There now follows a Malcolmian gripe.
The number of young police officers in England and Wales has fallen by nearly 50% in two years.
There were 9,088 officers aged under 26 in 2009-10 but only 4,758 in 2011-12, figures obtained by the BBC show.
In Cleveland, North Wales and Staffordshire the fall in the number of officers aged under 26 was more than 70% over the period.
Overall police numbers hit a nine-year low in 2012, due to tighter budget constraints slowing recruitment.
But this data, obtained in a Freedom of Information request by BBC Radio 4’s The World This Weekend, shows how much of that fall has been among younger officers.
That is disturbing for any number of reasons, including:
- the tighter budget constraints, which may or may not be a “good idea” when pressures in society are reaching new levels of tension;
- the growing imbalance in the police service, limiting recruitment and promotion;
- that it required yet another of those FoI requests to extract information from officialdom: if the Home Office have the figures — and clearly they did and do — they should be up front, available and in the public domain. How else can equal opportunities be assured?
Malcolm makes two reliable predictions:
- Sooner or later an intelligent sociologist (such creatures do exist) will unearth the information that the heralded drop in crime is only a drop in reported crime. If police stations are closed, if there are fewer boots on the ground, if contacting the police involves being bounced around from call-centre to clerical officer and — with luck — eventually to a real, live copper in the same county, then there will be fewer reported crimes. Surely it cannot be true that, on some nights, the whole county of Norfolk , all two thousand square miles, is “policed” by just four or five cars?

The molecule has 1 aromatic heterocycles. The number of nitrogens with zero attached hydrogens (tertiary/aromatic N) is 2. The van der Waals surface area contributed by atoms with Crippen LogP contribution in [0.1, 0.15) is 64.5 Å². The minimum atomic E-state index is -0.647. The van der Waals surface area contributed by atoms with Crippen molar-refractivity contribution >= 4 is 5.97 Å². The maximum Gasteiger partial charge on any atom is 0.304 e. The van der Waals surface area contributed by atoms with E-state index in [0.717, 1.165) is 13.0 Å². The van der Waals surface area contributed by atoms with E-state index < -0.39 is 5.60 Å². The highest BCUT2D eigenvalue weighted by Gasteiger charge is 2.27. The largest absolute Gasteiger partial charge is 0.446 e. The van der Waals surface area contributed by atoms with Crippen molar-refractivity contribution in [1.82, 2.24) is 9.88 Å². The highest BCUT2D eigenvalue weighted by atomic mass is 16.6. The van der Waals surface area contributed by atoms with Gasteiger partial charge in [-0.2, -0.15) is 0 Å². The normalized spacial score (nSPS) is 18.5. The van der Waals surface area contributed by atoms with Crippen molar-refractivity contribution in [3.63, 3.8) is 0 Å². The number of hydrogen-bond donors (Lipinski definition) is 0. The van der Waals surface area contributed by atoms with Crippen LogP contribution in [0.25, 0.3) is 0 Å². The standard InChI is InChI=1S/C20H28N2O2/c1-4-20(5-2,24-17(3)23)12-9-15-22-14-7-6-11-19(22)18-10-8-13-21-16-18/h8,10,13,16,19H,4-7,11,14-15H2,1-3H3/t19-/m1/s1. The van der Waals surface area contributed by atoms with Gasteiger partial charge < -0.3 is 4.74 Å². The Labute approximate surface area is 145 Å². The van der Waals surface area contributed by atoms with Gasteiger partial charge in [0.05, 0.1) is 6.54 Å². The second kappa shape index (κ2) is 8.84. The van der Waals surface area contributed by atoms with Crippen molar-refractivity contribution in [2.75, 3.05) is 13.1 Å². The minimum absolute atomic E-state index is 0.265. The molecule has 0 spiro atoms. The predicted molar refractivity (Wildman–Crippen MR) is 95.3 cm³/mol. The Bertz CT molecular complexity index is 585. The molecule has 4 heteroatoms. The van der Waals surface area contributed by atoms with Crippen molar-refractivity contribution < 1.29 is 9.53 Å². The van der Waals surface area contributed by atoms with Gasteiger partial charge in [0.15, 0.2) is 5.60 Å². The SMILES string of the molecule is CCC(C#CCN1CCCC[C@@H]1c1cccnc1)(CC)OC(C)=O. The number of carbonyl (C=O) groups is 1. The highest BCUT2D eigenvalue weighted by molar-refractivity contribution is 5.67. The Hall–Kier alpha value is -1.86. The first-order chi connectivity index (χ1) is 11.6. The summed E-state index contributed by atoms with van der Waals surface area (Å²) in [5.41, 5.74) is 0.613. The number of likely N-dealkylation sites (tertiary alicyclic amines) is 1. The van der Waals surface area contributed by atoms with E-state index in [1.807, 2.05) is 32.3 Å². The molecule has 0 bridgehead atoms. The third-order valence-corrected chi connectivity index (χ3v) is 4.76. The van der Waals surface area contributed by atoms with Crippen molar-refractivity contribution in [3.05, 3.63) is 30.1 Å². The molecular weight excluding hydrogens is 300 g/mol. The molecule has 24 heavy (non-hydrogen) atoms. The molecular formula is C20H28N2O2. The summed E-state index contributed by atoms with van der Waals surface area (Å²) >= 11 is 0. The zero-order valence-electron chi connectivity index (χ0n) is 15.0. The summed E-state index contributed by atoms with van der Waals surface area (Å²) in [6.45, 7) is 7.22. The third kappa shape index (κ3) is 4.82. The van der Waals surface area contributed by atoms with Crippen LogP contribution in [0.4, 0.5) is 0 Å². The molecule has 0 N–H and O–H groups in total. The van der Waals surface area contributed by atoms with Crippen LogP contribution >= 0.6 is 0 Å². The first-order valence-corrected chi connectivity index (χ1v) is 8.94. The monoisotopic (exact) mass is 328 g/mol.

- In the not too distant future officialdom will suddenly wake up to a yawning age-gap in the personnel of the police service. This is not a trivial matter.
When Malcolm became a teacher in the mid-’60s, he entered a staff-room where the generational divide was all too obvious. There were the post-war entrants to the profession, highly experienced, excellent teachers, military-brusque, but many already reaching and anticipating retirement. Thanks to the poor pay for entrants (it was about the same as the lowest professional grades of the Post Office, and far less than the Hong Kong or Rhodesian police), recruitment under the 13 years of Tory rule (1951-1964) had been slow and unreliable. To that we may lay ome — by no means all — the washy-washiness of state education in the 1970s.
Somewhere in there the teaching profession became, for better or worse, the exclusive province of female teachers in primary schools, and an obvious and attractive social advance for ethnic groups in all levels — and thereby unrepresentative of the wider society.
Further down that BBC report we find:
Olly Martins, the PCC for Bedfordshire, which saw a 58% fall, said the implications of this trend were very worrying.
“To secure policing by consent, and thereby be as effective as possible, forces need to look like the communities they serve.
“This is particularly true when it comes to the need to engage with younger people, who are disproportionately represented both as victims of crime and among its perpetrators.”
In the side bar, Martin Rosenbaum, “Freedom of information specialist”, repeats that:
It raises questions about how representative the police force is, especially given the issues about relations between the police and young people in some areas. And it also can’t help with the concerns about the level of physical fitness among the police.
Society will be paying for this extended recession — and by no means just in monetary terms, and far, far beyond the politics of policing — well into the next generation.